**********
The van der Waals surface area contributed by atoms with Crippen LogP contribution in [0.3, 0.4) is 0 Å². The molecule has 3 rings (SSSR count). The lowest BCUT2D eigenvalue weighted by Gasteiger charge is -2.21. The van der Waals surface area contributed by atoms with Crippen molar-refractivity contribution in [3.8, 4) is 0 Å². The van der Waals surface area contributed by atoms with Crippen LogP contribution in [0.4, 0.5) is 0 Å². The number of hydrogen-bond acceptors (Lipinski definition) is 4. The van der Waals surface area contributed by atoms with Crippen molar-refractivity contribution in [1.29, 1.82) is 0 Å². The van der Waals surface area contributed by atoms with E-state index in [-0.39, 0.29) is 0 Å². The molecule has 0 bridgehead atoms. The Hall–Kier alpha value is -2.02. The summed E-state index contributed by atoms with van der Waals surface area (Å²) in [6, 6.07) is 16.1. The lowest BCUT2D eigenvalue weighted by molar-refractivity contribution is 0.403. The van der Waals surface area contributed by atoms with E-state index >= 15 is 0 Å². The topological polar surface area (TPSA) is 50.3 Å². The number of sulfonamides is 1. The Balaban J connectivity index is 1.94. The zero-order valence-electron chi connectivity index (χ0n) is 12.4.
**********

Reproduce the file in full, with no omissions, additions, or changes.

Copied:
The van der Waals surface area contributed by atoms with Crippen LogP contribution in [0.3, 0.4) is 0 Å². The molecule has 3 rings (SSSR count). The lowest BCUT2D eigenvalue weighted by Gasteiger charge is -2.21. The van der Waals surface area contributed by atoms with Crippen molar-refractivity contribution in [3.8, 4) is 0 Å². The van der Waals surface area contributed by atoms with Crippen LogP contribution in [0.4, 0.5) is 0 Å². The number of hydrogen-bond acceptors (Lipinski definition) is 4. The van der Waals surface area contributed by atoms with Crippen molar-refractivity contribution in [1.29, 1.82) is 0 Å². The van der Waals surface area contributed by atoms with E-state index in [-0.39, 0.29) is 0 Å². The molecule has 0 bridgehead atoms. The Hall–Kier alpha value is -2.02. The summed E-state index contributed by atoms with van der Waals surface area (Å²) in [6, 6.07) is 16.1. The lowest BCUT2D eigenvalue weighted by molar-refractivity contribution is 0.403. The van der Waals surface area contributed by atoms with E-state index >= 15 is 0 Å². The topological polar surface area (TPSA) is 50.3 Å². The number of sulfonamides is 1. The Balaban J connectivity index is 1.94. The zero-order valence-electron chi connectivity index (χ0n) is 12.4.